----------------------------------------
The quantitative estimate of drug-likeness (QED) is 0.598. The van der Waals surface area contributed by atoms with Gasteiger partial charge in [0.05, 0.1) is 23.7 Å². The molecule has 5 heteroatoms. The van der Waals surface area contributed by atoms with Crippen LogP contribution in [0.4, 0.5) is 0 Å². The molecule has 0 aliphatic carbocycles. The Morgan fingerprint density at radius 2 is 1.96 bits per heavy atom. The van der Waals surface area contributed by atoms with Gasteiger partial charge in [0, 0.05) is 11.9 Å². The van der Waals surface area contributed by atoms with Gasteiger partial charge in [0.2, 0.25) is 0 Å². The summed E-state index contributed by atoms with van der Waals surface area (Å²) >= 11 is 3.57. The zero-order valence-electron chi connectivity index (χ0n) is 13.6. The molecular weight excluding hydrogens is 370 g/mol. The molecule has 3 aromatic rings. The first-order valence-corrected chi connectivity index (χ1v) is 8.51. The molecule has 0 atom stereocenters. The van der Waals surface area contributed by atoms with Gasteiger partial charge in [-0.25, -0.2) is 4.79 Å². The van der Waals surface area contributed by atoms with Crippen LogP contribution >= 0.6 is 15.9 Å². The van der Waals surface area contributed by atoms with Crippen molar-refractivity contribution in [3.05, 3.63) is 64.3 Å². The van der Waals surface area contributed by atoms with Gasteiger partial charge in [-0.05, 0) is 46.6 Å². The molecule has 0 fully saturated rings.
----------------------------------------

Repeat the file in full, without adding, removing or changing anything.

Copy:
The quantitative estimate of drug-likeness (QED) is 0.598. The van der Waals surface area contributed by atoms with Gasteiger partial charge in [0.05, 0.1) is 23.7 Å². The molecule has 5 heteroatoms. The van der Waals surface area contributed by atoms with Crippen LogP contribution in [0.4, 0.5) is 0 Å². The molecule has 0 aliphatic carbocycles. The Morgan fingerprint density at radius 2 is 1.96 bits per heavy atom. The van der Waals surface area contributed by atoms with Gasteiger partial charge in [0, 0.05) is 11.9 Å². The van der Waals surface area contributed by atoms with Gasteiger partial charge in [0.2, 0.25) is 0 Å². The summed E-state index contributed by atoms with van der Waals surface area (Å²) >= 11 is 3.57. The zero-order valence-electron chi connectivity index (χ0n) is 13.6. The molecular weight excluding hydrogens is 370 g/mol. The molecule has 3 aromatic rings. The first-order valence-corrected chi connectivity index (χ1v) is 8.51. The molecule has 0 atom stereocenters. The van der Waals surface area contributed by atoms with Gasteiger partial charge in [-0.25, -0.2) is 4.79 Å². The van der Waals surface area contributed by atoms with Crippen LogP contribution >= 0.6 is 15.9 Å². The van der Waals surface area contributed by atoms with Crippen molar-refractivity contribution in [3.05, 3.63) is 64.3 Å². The van der Waals surface area contributed by atoms with Gasteiger partial charge in [-0.05, 0) is 46.6 Å². The molecule has 0 fully saturated rings.